The Web     
Powered by
Return to Transcripts main page


Secretary of Defense, Kuwaiti Foreign Minister Address Reporters

Aired April 14, 2003 - 12:52   ET


WOLF BLTIZER, CNN ANCHOR: The defense secretary, Donald Rumsfeld, has been meeting with the Kuwaiti foreign minister. Let's listen in.

DONALD RUMSFELD, SECRETARY OF STATE: ... the foreign minister of Kuwait for a meeting and a luncheon and had the opportunity to express the appreciation of our country and the American people for the steadfast support that Kuwait has offered in this coalition effort, both with respect to the global war on terrorism and certainly with respect to Operation Iraqi Freedom.

I should also add that we expressed our appreciation to the minister, his excellency, for the significant humanitarian assistance which Kuwait is offering. They have, with the United Kingdom, built a pipeline into Iraq that's now delivering some 2 million liters of fresh water per day. Their Kuwait relief organizations have sent dozens of trucks with food and medicine and water to a number of Iraqi cities. Kuwait has set up a humanitarian operations center to serve as a focal point for funneling aid into Iraq and is providing some 45,000 meals a day. In addition, has pledged a significant humanitarian relief fund for assistance in Iraq.

We also talked about our shared interest in finding the remaining people that are missing or who are prisoners of war, both from this conflict and also from the conflict in 1991. It is something that the government of Kuwait and the government of the United States share as a deep concern and an abiding interest. And I assured the minister that the United States is doing everything possible to pursue every conceivable lead. And we are hopeful that people in Iraq who opposed that regime will come forward and provide any information that they may have so that we can, in fact, achieve our goal of returning all of those individuals.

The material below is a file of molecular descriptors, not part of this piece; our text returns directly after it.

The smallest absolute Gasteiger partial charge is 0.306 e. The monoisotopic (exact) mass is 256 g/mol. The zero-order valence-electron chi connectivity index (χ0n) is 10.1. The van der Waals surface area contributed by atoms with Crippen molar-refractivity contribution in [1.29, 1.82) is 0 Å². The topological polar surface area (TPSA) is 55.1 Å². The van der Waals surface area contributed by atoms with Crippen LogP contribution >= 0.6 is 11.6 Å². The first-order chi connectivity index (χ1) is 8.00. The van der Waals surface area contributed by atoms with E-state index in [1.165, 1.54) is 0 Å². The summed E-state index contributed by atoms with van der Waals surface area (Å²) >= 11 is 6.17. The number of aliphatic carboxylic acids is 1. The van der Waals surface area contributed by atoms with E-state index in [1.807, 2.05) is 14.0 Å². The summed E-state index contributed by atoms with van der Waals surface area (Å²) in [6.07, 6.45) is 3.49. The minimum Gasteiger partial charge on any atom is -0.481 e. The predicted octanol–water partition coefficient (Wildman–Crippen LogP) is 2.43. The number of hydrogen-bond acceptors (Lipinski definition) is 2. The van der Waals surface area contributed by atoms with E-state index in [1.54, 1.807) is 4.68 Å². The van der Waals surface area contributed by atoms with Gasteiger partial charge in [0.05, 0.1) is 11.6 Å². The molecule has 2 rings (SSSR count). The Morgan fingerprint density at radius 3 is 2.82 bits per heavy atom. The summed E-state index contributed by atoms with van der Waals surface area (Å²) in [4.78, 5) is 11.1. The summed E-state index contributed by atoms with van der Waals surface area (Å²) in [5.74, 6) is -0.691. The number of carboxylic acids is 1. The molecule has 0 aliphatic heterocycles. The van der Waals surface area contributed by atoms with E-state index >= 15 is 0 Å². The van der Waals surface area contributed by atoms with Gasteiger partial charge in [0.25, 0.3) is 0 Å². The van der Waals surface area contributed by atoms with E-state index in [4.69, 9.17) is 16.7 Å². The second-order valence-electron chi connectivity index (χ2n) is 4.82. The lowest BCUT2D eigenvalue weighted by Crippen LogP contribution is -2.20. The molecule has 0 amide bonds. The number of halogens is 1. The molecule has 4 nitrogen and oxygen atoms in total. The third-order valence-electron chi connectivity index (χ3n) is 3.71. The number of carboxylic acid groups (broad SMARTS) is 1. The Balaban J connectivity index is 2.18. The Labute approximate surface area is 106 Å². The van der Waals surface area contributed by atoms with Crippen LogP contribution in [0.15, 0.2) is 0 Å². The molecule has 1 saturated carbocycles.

I had a very fruitful discussion with the secretary on matters of profound importance to Kuwait. The issue of the POWs is at most importance to us. As we enter this phase of the Iraqi freedom operations, and that is the stabilization phase, the issue of the POWs becomes paramount. The secretary assured me they are doing their best to search for our POWs and the Americans who have been missing in this conflict and also in Desert Storm.

Also, we have discussed the ways of expediting and increasing the humanitarian assistance to Iraq and ways to speed up the stabilization process for Iraq.

I thank this administration for what they have done and their steadfast support to Kuwait's causes, and also in their effort and their deed actually to liberate and to deliver the Iraqis from their bondage.

Thank you.

RUMSFELD: We'd be happy to take a few questions.

QUESTION: Mr. Secretary, a spokesman at the Syrian foreign ministry today denied, flatly denied U.S. charges that Syria either has chemical weapons or is giving support to or harboring former Iraqi leaders. How do you respond to that, sir?

RUMSFELD: Well, first, I would say that we have seen chemical weapons tests in Syria over the past 12, 15 months.

And second, that we have intelligence that shows that Syria has allowed Syrians and others to come across the border into Iraq, people armed and people carrying leaflets indicating that they'll be rewarded if they kill Americans and members of the coalition. And we have intelligence that indicates that some Iraqi people have been allowed into Syria, in some cases to stay, in some places to transit.

QUESTION: Mr. Secretary, do you think Kuwait has more to offer for the coalition in this stage?

RUMSFELD: Well, there's no question but that Kuwait has been a strong supporter and wonderfully cooperative and helpful, and we appreciate that a great deal. There's no question but that the neighboring countries have been helpful in the humanitarian aspects of this, and we appreciate that, we value it. I know the Iraqi people appreciate that.